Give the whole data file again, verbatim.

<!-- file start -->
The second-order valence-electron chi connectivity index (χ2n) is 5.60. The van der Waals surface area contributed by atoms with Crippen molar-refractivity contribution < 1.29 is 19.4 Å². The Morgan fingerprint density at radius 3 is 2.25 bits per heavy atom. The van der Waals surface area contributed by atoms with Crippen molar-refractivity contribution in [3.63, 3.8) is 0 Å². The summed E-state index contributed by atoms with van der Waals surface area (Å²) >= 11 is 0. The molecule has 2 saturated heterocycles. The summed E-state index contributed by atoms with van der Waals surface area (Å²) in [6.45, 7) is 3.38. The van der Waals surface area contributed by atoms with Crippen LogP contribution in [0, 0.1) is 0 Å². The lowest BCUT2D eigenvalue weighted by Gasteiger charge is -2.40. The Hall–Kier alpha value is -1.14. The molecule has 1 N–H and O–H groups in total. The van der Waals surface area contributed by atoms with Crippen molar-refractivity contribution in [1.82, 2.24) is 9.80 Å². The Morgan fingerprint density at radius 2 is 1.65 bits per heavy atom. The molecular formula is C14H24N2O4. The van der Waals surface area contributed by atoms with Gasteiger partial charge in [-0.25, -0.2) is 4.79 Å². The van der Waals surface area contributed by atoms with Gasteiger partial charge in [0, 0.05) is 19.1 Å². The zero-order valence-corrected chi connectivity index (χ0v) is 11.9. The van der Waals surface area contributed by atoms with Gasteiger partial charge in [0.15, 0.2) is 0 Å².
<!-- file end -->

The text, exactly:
The second-order valence-electron chi connectivity index (χ2n) is 5.60. The van der Waals surface area contributed by atoms with Crippen molar-refractivity contribution < 1.29 is 19.4 Å². The Morgan fingerprint density at radius 3 is 2.25 bits per heavy atom. The van der Waals surface area contributed by atoms with Crippen molar-refractivity contribution in [3.63, 3.8) is 0 Å². The summed E-state index contributed by atoms with van der Waals surface area (Å²) >= 11 is 0. The molecule has 2 saturated heterocycles. The summed E-state index contributed by atoms with van der Waals surface area (Å²) in [6.45, 7) is 3.38. The van der Waals surface area contributed by atoms with Crippen LogP contribution in [0, 0.1) is 0 Å². The lowest BCUT2D eigenvalue weighted by Gasteiger charge is -2.40. The Hall–Kier alpha value is -1.14. The molecule has 1 N–H and O–H groups in total. The van der Waals surface area contributed by atoms with Crippen molar-refractivity contribution in [1.82, 2.24) is 9.80 Å². The Morgan fingerprint density at radius 2 is 1.65 bits per heavy atom. The molecular formula is C14H24N2O4. The van der Waals surface area contributed by atoms with Gasteiger partial charge in [-0.25, -0.2) is 4.79 Å². The van der Waals surface area contributed by atoms with Gasteiger partial charge in [0, 0.05) is 19.1 Å². The zero-order valence-corrected chi connectivity index (χ0v) is 11.9. The van der Waals surface area contributed by atoms with Gasteiger partial charge in [0.15, 0.2) is 0 Å².